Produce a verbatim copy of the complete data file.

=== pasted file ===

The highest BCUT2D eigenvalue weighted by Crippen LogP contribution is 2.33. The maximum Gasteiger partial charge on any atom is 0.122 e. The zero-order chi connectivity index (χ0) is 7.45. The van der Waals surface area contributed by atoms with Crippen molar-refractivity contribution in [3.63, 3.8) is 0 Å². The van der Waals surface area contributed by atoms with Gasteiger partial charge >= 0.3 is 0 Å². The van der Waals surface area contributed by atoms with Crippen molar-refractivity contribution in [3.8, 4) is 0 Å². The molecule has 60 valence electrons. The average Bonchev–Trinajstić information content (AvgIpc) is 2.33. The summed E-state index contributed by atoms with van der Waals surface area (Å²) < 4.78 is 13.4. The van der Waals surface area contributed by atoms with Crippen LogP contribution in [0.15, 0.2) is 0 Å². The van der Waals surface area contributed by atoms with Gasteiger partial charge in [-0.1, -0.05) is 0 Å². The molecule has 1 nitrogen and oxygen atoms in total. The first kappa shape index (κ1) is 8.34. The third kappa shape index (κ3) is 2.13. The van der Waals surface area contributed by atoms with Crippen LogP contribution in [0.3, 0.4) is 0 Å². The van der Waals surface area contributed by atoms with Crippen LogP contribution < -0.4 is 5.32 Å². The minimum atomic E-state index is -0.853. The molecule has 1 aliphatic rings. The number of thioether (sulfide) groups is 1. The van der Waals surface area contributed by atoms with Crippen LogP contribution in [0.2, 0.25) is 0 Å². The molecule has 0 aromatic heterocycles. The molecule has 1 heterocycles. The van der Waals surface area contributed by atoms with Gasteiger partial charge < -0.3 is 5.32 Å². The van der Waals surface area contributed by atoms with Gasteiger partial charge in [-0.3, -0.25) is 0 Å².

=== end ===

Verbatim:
The highest BCUT2D eigenvalue weighted by Crippen LogP contribution is 2.33. The maximum Gasteiger partial charge on any atom is 0.122 e. The zero-order chi connectivity index (χ0) is 7.45. The van der Waals surface area contributed by atoms with Crippen molar-refractivity contribution in [3.63, 3.8) is 0 Å². The van der Waals surface area contributed by atoms with Gasteiger partial charge >= 0.3 is 0 Å². The van der Waals surface area contributed by atoms with Crippen molar-refractivity contribution in [3.8, 4) is 0 Å². The molecule has 60 valence electrons. The average Bonchev–Trinajstić information content (AvgIpc) is 2.33. The summed E-state index contributed by atoms with van der Waals surface area (Å²) < 4.78 is 13.4. The van der Waals surface area contributed by atoms with Crippen LogP contribution in [0.15, 0.2) is 0 Å². The van der Waals surface area contributed by atoms with Gasteiger partial charge in [-0.1, -0.05) is 0 Å². The molecule has 1 nitrogen and oxygen atoms in total. The first kappa shape index (κ1) is 8.34. The third kappa shape index (κ3) is 2.13. The van der Waals surface area contributed by atoms with Crippen LogP contribution in [0.3, 0.4) is 0 Å². The van der Waals surface area contributed by atoms with Crippen LogP contribution < -0.4 is 5.32 Å². The minimum atomic E-state index is -0.853. The molecule has 1 aliphatic rings. The number of thioether (sulfide) groups is 1. The van der Waals surface area contributed by atoms with Crippen LogP contribution in [0.2, 0.25) is 0 Å². The molecule has 0 aromatic heterocycles. The molecule has 1 heterocycles. The van der Waals surface area contributed by atoms with Gasteiger partial charge < -0.3 is 5.32 Å². The van der Waals surface area contributed by atoms with Gasteiger partial charge in [-0.3, -0.25) is 0 Å².